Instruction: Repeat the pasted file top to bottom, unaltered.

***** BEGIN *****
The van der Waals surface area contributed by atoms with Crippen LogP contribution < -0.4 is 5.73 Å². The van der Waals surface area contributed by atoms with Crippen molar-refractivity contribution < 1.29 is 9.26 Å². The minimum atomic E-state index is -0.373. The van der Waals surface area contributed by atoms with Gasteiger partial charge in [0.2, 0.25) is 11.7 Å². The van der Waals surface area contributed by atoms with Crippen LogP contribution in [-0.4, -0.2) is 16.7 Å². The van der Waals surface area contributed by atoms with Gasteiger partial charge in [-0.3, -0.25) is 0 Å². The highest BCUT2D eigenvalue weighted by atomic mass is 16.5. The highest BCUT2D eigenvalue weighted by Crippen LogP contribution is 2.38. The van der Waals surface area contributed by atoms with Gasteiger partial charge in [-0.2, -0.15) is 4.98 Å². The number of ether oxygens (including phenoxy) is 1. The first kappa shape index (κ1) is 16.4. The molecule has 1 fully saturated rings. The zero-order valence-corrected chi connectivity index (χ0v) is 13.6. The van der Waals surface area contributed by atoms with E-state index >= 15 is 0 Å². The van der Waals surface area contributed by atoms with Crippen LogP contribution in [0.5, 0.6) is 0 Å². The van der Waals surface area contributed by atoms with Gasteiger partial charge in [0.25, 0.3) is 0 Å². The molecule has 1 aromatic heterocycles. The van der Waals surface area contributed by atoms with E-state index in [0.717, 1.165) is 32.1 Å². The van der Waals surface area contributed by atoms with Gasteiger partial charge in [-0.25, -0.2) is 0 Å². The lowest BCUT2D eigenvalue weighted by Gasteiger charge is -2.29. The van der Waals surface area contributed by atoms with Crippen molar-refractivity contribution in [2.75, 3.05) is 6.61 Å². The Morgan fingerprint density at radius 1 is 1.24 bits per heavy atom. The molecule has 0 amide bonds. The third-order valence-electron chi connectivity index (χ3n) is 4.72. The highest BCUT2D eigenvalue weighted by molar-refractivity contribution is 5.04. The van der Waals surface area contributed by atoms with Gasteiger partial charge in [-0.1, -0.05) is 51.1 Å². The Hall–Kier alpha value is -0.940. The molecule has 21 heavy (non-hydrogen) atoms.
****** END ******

The van der Waals surface area contributed by atoms with Crippen LogP contribution < -0.4 is 5.73 Å². The van der Waals surface area contributed by atoms with Crippen molar-refractivity contribution < 1.29 is 9.26 Å². The minimum atomic E-state index is -0.373. The van der Waals surface area contributed by atoms with Gasteiger partial charge in [0.2, 0.25) is 11.7 Å². The van der Waals surface area contributed by atoms with Crippen LogP contribution in [-0.4, -0.2) is 16.7 Å². The van der Waals surface area contributed by atoms with Gasteiger partial charge in [-0.3, -0.25) is 0 Å². The highest BCUT2D eigenvalue weighted by atomic mass is 16.5. The highest BCUT2D eigenvalue weighted by Crippen LogP contribution is 2.38. The van der Waals surface area contributed by atoms with Gasteiger partial charge in [-0.2, -0.15) is 4.98 Å². The number of ether oxygens (including phenoxy) is 1. The first kappa shape index (κ1) is 16.4. The molecule has 1 fully saturated rings. The zero-order valence-corrected chi connectivity index (χ0v) is 13.6. The van der Waals surface area contributed by atoms with E-state index >= 15 is 0 Å². The van der Waals surface area contributed by atoms with Crippen LogP contribution in [0.5, 0.6) is 0 Å². The van der Waals surface area contributed by atoms with Gasteiger partial charge in [0.25, 0.3) is 0 Å². The molecule has 1 aromatic heterocycles. The van der Waals surface area contributed by atoms with E-state index in [0.717, 1.165) is 32.1 Å². The van der Waals surface area contributed by atoms with Gasteiger partial charge in [-0.25, -0.2) is 0 Å². The lowest BCUT2D eigenvalue weighted by Gasteiger charge is -2.29. The van der Waals surface area contributed by atoms with Crippen molar-refractivity contribution in [2.75, 3.05) is 6.61 Å². The Morgan fingerprint density at radius 1 is 1.24 bits per heavy atom. The molecule has 0 amide bonds. The third-order valence-electron chi connectivity index (χ3n) is 4.72. The highest BCUT2D eigenvalue weighted by molar-refractivity contribution is 5.04. The van der Waals surface area contributed by atoms with Gasteiger partial charge in [-0.1, -0.05) is 51.1 Å². The Hall–Kier alpha value is -0.940. The molecule has 21 heavy (non-hydrogen) atoms.